In Truro, the government built Highland Light or Cape Cod Light, a single light tower with a stationary beam shining out to sea.
In Chatham, the government built Chatham Light with two light towers, each with a stationary beam shining out to sea.
In Eastham, shipwrecks continued, and citizens petitioned the government for a lighthouse. Three 15-foot tall brick towers were built near what is now known as Nauset Light Beach, 150 feet apart, with Winslow Lewis stationary lamps shining out to sea. Mariners could identify it as Nauset Light because of the number of lights they saw. This is the only place in the country where three light towers were built in one location. Painted white, with black tops, the Eastham lighthouses were nicknamed the “Three Sisters,” because it was said that looking shoreward from at sea, they looked like three ladies in white dresses wearing black hats.
The first Keeper’s House was built.
The original lamps were replaced by 6th order Fresnel lenses with “Valve Lamps.”
The Three Sisters’ 6th order Fresnel lenses were replaced by 4th order lenses.
The second Keeper’s house was built; it is still present at the lighthouse site.
The two original Chatham light towers were replaced with twin cast iron, brick-lined towers, 48 feet tall, weighing 90 to 100 tons.
Erosion caused the original Three Sisters brick towers to be replaced with three movable wooden towers, 22 feet tall, painted white with black tops, and placed thirty feet from the cliff. The lights and lanterns were transferred from the old towers and were 97 feet above mean high water. A new Oil House was also built that year; it is still present at the lighthouse site.
The center tower of the Three Sisters was selected to be fitted with a revolving Fresnel lens, with a triple flash sequence: 3 flashes every 10 seconds. A clock-work mechanism rotated the light. the tower became known as “The Beacon.” Chatham light also received a rotating Fresnel lens, installed in the South Tower. The North tower became surplus and was left in place.
The two end towers of the former Three Sisters were sold for $3.50 to Mrs. Helen M. Cummings for use as a summer home, which she located on Cable Road, and a one-story addition was built to connect them. Later, this structure was used as living space for a New York City ballet school.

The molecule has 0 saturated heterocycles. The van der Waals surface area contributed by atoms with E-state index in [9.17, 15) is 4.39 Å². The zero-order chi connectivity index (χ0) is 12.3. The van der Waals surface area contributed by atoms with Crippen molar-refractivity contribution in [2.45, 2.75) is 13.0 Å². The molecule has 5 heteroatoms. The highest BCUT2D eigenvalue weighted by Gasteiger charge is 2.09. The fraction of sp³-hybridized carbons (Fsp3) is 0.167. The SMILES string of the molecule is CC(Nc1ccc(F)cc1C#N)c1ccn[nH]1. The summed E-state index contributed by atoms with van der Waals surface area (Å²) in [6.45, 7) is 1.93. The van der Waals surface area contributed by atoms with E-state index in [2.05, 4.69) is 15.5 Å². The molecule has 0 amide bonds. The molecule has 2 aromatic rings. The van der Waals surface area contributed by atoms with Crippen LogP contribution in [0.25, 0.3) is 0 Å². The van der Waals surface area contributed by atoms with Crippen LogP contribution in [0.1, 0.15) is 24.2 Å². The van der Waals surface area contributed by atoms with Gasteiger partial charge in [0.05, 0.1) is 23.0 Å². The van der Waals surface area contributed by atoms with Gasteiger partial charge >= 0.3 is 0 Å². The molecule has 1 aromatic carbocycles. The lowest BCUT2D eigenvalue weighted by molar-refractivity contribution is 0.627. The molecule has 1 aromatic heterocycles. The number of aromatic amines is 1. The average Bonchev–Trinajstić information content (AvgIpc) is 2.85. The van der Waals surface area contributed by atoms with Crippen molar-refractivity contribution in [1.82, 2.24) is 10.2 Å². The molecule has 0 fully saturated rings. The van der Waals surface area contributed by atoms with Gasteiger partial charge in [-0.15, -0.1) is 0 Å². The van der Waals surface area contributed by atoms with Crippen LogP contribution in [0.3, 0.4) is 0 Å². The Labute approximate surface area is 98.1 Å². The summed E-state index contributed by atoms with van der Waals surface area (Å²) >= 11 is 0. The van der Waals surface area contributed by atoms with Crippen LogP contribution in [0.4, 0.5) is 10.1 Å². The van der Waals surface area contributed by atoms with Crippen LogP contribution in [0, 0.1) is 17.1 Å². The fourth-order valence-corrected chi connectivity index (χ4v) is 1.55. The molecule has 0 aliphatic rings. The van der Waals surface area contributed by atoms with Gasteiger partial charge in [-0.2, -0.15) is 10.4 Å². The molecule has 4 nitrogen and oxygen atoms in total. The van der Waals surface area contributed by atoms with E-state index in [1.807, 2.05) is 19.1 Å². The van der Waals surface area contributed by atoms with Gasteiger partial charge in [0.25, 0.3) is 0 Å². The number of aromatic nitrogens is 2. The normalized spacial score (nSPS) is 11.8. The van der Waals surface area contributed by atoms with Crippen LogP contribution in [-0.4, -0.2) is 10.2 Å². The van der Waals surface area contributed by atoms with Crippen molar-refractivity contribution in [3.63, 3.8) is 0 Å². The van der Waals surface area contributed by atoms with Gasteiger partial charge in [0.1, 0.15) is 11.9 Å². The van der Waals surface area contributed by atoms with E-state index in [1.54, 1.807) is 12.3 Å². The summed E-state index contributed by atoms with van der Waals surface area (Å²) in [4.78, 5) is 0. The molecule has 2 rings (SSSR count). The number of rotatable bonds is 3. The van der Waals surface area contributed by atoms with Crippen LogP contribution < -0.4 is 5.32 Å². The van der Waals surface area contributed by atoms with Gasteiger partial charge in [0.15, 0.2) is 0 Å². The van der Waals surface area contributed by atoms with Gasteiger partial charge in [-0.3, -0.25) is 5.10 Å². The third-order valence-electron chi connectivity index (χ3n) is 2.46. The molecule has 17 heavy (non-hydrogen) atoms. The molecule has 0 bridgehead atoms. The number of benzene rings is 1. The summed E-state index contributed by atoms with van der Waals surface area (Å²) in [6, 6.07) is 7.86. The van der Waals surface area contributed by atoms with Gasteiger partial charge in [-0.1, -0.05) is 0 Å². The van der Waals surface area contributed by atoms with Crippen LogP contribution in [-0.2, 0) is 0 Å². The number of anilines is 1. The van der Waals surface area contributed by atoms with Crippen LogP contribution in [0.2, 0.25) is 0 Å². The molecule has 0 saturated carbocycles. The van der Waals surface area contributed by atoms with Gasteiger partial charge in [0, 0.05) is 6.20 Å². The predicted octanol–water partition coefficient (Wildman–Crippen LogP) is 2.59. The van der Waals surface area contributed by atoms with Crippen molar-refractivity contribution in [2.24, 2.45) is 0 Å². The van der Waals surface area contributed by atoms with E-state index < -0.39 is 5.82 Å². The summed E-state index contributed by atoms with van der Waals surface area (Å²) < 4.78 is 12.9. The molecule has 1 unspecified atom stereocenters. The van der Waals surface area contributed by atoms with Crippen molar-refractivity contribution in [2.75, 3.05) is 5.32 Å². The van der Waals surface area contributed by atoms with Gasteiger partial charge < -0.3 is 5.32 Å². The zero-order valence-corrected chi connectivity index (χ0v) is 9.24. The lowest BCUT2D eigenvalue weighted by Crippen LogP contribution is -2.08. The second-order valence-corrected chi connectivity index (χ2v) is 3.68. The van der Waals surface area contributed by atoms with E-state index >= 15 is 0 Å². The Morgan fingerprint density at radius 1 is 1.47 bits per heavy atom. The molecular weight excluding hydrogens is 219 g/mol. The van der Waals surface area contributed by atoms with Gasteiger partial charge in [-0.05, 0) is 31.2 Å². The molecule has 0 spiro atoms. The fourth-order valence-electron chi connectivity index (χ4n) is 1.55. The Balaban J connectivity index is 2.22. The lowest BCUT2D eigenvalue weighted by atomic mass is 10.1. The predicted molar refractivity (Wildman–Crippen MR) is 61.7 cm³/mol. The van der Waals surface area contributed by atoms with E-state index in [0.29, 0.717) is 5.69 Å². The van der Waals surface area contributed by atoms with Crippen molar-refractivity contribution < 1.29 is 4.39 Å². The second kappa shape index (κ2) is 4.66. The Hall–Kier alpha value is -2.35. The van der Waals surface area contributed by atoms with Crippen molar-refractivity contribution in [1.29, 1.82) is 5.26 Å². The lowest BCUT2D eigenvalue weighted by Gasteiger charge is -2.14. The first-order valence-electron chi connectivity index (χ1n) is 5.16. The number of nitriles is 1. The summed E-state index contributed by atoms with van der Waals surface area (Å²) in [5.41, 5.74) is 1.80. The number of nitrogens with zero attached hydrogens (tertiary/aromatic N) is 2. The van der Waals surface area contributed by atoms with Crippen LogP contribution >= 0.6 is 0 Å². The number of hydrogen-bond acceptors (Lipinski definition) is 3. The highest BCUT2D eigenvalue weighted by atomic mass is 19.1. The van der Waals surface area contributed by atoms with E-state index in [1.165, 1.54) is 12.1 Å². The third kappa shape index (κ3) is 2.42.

The surplus North Tower in Chatham was dismantled and moved to Eastham to replace the last wooden tower. This iron tower was located more than 200 feet from the cliff. A 20,000 candle-power kerosene lamp was installed within the existing 4th oder Fresnel lens.
Albert and Mary Hall of Eastham bought the last wooden tower (“The Beacon”) at public auction and attached it to a summer cottage. The tower retained its lantern room.
The top half of the iron Nauset Light tower was repainted red as a day mark.
Electricity was brought to Nauset Light Station, and the lighthouse was automated with an electric lamp and mercury float pedestal. A keeper was no longer needed, and the Keeper’s house was sold to a Boston judge, William Shaw McCallum, who in turn sold it to Col. Lucian A. Rowell, USAF, in 1957. In 1982, Miriam Rowell sold it to Mary Daubenspeck van Roden.
The National Park Service purchased two of the three of the old wooden towers for the use of the Cape Cod National Seashore. The third tower was purchased in 1983.
Nauset Light’s 4th order Fresnel lens was replaced by two rotating aero beacons. The light signal was changed from three white flashes to one red flash and one white flash, with a five-second interval between them. The light is 114 feet above mean high water and is visible for 17 miles. The Fresnel lens that was removed can now be seen on display at the Salt Pond Visitor Center Museum.
The Cape Cod National Seashore restored the Three Sisters in their original configuration and located them in a park off Cable Road just west of Nauset Light.
Now about 50 feet from the cliff, the Nauset Lighthouse had to be moved soon or be lost. Since there was no money available to move it, the Coast Guard declared Nauset Lighthouse to be surplus and to be darkened. They planned to dismantle and remove the lighthouse.
The Nauset Light Preservation Society was established to raise funds to move the lighthouse.
The U.S. Coast Guard granted an operation and maintenance lease to the Nauset Light Preservation Society. In addition to funds raised by the Society, the U.S. Department of Transportation provided a grant of $300,000 for the move.
A groundbreaking ceremony was held to initiate the move of the tower to the new lighthouse site, which had been provided by the National Park Service. The new site was located about 300 feet southwest of the tower.
International Chimney of Buffalo, NY, assisted by Expert House Movers of Maryland, moved the lighthouse across the street to its new home as a cost of $330,000. The Oil House was also moved to its new location near the lighthouse, in the same orientation as on the original site.
A relighting ceremony was held, and ownership of the light was transferred from the U.S. Coast Guard to the National Park Service. The National Park Service gave the Nauset Light Preservation Society a partnership agreement to operate and maintain the light as a “private aid to navigation,” and the tower was opened to the public for tours from mid-May through October.
Because it too was in danger of being lost to erosion of the cliff, the U.S. Department of Transportation made a second grant to pay for the move of the Keeper’s house, after the owner agreed to donate the house to the National Park Service in exchange for the right to use it as a private residence for 25 years. It will remain in private hands until 2024.